And I want to write about racism from the perspective of somebody who sees it, who hates it but is too young to do anything about it, and who has to fight against its seeping presence in her own thought systems. I think it’s important to try and write about those things that are as shaping, and shaming as early sexual experiences or religious conditioning or whatever else made us what we are. But it’s also confusing and frightening to step into 90,000 words or more that will definitely attract flak from all sides.

Sigh. Why did I ever think I could do this?

PS The pink supremacist pig is from Tilgate – apparently pink pigs get sunburn. That’ll teach them to think they are better than their black and piebald brethren!

PPS – and when I say being racist doesn’t bother me, I mean it in the sense that knowing what I am allows me to work against it. Just as only men can stop rape, only racists can stop racism. It’s not for the people who endure the behaviour to change, it’s for those who have it within them, so, like the recovering alcoholic, I start every day knowing that I was bred to think people with a different skin colour were inferior to me, and I exercise my rationality to extirpate the habits that come from such false beliefs.


  1. Louise Halvardsson
    24th July 2009

    you are being brave and honest! it’s so much worse with people thinking they are ok becuase they have 1 black or gay friend or whatever …thanks for sharing!

  2. Jim Murdoch
    24th July 2009

    I get this. And I think, as far as I’m concerned, a lot of it has to do with indoctrination. I was brought up in a world where there were no coloured people and no homosexuals, at least none that I was aware of. My father, although not especially vocal on either subject, still wore his feelings on his sleeve. So I was brought up in an environment of both bigotry and ignorance and by ignorance I mean both my own and my father’s. In his defence he too was a product of the generation he grew up in.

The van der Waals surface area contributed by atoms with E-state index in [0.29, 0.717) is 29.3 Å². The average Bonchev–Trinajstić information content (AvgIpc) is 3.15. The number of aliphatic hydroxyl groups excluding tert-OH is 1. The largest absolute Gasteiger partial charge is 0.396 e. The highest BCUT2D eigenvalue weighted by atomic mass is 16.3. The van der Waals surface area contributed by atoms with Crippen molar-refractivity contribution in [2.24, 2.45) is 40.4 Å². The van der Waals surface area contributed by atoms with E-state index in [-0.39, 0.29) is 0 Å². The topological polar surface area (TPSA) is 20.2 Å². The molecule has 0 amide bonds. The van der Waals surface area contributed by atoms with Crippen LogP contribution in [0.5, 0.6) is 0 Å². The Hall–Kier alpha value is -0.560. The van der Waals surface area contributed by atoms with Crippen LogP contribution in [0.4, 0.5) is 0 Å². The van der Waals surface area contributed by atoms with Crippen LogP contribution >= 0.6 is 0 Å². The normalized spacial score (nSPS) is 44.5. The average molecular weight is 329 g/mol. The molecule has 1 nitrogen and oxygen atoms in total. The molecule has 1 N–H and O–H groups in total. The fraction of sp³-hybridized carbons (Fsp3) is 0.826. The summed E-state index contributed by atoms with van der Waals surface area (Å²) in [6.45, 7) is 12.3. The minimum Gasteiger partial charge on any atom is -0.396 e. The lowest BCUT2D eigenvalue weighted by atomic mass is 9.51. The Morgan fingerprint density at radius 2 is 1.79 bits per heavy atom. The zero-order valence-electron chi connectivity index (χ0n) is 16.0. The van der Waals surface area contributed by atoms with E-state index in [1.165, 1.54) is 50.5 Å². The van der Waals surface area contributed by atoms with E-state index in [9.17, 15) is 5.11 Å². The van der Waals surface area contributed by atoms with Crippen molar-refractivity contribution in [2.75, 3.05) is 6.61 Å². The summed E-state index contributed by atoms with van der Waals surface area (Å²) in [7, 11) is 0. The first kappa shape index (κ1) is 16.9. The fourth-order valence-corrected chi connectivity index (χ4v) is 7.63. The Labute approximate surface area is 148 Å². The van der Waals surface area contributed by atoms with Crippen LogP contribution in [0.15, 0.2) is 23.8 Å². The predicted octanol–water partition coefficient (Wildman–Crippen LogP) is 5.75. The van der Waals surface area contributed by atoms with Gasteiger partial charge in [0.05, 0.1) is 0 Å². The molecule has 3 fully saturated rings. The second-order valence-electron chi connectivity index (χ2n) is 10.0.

The word ‘bigot’ will immediately get people’s hackles up. It’s very emotive. The bottom line is that at my age I’m still uncomfortable on the rare occasions I encounter coloured people and gays. I think a bigot though is someone who makes a conscious decision to act a certain way and is not swayed by any evidence presented to the contrary.

    It wasn’t only my father to blame. Schoolchildren don’t tolerate difference very well and woe betide anyone who is a minority of one. It’s not bigotry. They really don’t care and they’ll turn on one of their own as soon as they stop conforming. All it takes is a pair of braces, or to be the first girl in the class to wear a bra or to be sent to school in a kilt on the last day of term.

    I, of course, hate myself for not feeling the same about everyone. Not feeling the same about everyone and not treating everyone the same are two different things. The important thing is not to act on your feelings, or perhaps more accurately the feelings you’ve inherited. You may never grow out of them. And that’s a shame.

  3. BookClover
    25th July 2009

    I agree with Louise, you are being brave;-) I think honesty is a gift, thanks for sharing.

  4. Kay Sexton
    28th July 2009

    Lou and Bookclover, thank you. Jim, that’s it exactly – thank you. and I do think it’s worth writing about, even if it’s not ‘sexy’.